On February 14, 1790, a slave was born to Benjamin Chew, who was a wealthy merchant in Philadelphia, Pennsylvania.  The child, named Richard, and his family, were then sold to Stokeley Sturgis, a plantation owner in Delaware.  The family was divided up when Sturgis faced monetary problems.  Richard remained with Sturgis, along with an older brother and a sister.  They continued to serve Sturgis, but also began attending meetings of the local Methodist Society, which welcomed all blacks, slaves and free men.  Richard attended classes every week and taught himself to read and write.  In 1782, Richard became licensed to preach.

 

Sturgis, who was a nonbeliever, encouraged Richard's and his family's attendance.  Richard said he and his brother decided to "attend more faithfully to our master's business, so that it should not be said that religion made us worse servants."  Sturgis, proud of his slaves, would boast to others "that religion made slaves better not worse."  He also told Richard to "ask the preachers to come and preach at his house."  During that meeting, the white preacher said that slave-owners were "weighed in the balance, and...found wanting."  It was a life changing message.

 

Sturgis, after converting, "believed himself to be one of that number and, after that, he could not be satisfied to hold slaves, believing it wrong."  In January of 1780, Sturgis told Richard that he could purchase his freedom for $2,000.  Richard set out to earn the money.  He worked for the Revolutionary forces to secure the money for his freedom, eventually taking the surname Allen to signify his status as a free man.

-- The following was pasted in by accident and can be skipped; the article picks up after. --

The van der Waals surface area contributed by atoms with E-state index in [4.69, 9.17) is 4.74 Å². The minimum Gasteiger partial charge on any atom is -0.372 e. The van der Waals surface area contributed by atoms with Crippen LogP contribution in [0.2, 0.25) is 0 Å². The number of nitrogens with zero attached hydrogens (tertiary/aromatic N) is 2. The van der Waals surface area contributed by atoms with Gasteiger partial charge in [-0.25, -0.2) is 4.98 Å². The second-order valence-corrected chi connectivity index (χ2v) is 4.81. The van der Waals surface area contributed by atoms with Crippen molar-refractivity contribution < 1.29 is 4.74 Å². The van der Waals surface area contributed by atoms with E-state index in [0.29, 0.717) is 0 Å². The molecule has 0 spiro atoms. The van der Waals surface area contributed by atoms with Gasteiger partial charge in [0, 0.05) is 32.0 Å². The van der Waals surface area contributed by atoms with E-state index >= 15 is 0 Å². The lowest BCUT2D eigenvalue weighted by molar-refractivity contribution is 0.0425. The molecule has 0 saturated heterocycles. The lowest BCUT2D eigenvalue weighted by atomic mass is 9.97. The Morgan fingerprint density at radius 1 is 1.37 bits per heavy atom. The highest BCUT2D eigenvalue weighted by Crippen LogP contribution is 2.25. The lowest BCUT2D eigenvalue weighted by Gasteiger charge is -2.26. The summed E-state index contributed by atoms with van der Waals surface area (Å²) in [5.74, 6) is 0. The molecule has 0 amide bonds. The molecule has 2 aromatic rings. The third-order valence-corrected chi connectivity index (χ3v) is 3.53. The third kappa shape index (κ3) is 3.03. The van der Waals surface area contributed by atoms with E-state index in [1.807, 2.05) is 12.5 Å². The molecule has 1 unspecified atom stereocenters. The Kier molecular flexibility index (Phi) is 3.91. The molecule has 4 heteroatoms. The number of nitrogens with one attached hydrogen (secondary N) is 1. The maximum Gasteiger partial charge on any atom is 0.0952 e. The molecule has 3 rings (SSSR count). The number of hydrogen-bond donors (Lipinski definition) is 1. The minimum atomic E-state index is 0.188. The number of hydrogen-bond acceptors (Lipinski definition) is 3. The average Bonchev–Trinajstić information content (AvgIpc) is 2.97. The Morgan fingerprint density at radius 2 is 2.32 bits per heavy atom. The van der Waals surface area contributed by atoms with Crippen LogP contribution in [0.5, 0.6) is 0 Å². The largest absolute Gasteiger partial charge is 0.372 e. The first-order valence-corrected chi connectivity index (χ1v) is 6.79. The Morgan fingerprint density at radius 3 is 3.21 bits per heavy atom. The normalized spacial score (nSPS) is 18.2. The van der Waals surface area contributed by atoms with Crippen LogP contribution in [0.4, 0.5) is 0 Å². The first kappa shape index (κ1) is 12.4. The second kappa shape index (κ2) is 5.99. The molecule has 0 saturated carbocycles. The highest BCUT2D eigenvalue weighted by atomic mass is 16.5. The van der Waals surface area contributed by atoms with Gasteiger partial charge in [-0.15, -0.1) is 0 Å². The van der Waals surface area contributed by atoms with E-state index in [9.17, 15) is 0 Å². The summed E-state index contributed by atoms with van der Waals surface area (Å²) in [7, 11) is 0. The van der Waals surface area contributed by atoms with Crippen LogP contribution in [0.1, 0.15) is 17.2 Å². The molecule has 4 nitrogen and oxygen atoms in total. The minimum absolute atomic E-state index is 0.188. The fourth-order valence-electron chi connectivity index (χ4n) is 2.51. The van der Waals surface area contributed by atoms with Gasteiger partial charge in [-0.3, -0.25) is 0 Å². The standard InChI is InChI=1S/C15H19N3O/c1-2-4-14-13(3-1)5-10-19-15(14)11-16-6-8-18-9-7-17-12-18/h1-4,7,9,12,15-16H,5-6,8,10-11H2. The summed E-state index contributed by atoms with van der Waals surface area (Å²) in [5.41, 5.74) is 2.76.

In 1786, Richard was finally able to purchase his freedom.  After gaining his freedom, he began preaching to blacks and whites in Maryland, Delaware, New York, New Jersey, and Pennsylvania.  Richard would travel, working only when he needed money.  "My usual method was, when I would get bare of clothes, to stop travelling and go to work.  My hands administered to my necessities," he explained.  He would often work as a sawyer and a wagon driver.  Richard said that he walked so many miles that his "feet became so sore and painful that I could scarcely be able to put them on the floor." 

 

One day, while preaching near Philadelphia, Richard was approached by a Methodist elder to preach to the blacks who attended St. George's Methodist Church.  The service took place at 5:00 am, so it would not interfere with the whites' service.  Richard agreed and moved to Philadelphia, where he met his wife, Sarah, who was also born a slave, but had since been freed.

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TFFCM Celebrates Black History Month: The Story of Sojouner Truth "Isabella Baumfree"